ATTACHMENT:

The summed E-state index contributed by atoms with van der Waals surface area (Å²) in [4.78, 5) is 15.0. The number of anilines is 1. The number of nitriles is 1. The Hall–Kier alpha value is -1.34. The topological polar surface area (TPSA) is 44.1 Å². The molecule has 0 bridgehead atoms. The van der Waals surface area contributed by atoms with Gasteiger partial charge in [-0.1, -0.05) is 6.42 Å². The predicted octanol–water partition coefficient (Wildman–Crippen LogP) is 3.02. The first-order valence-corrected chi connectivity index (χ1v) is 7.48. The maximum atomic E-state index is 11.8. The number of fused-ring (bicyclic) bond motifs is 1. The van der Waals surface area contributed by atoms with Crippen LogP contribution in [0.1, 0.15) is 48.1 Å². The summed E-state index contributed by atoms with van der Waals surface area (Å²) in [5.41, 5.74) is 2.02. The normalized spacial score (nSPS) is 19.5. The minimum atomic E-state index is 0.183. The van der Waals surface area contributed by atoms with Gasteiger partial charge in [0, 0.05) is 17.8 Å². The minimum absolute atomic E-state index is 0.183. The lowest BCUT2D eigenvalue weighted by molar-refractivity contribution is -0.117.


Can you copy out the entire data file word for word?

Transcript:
The summed E-state index contributed by atoms with van der Waals surface area (Å²) in [4.78, 5) is 15.0. The number of anilines is 1. The number of nitriles is 1. The Hall–Kier alpha value is -1.34. The topological polar surface area (TPSA) is 44.1 Å². The molecule has 0 bridgehead atoms. The van der Waals surface area contributed by atoms with Gasteiger partial charge in [-0.1, -0.05) is 6.42 Å². The predicted octanol–water partition coefficient (Wildman–Crippen LogP) is 3.02. The first-order valence-corrected chi connectivity index (χ1v) is 7.48. The maximum atomic E-state index is 11.8. The number of fused-ring (bicyclic) bond motifs is 1. The van der Waals surface area contributed by atoms with Crippen LogP contribution in [0.1, 0.15) is 48.1 Å². The summed E-state index contributed by atoms with van der Waals surface area (Å²) in [5.41, 5.74) is 2.02. The normalized spacial score (nSPS) is 19.5. The minimum atomic E-state index is 0.183. The van der Waals surface area contributed by atoms with Gasteiger partial charge in [0, 0.05) is 17.8 Å². The minimum absolute atomic E-state index is 0.183. The lowest BCUT2D eigenvalue weighted by molar-refractivity contribution is -0.117.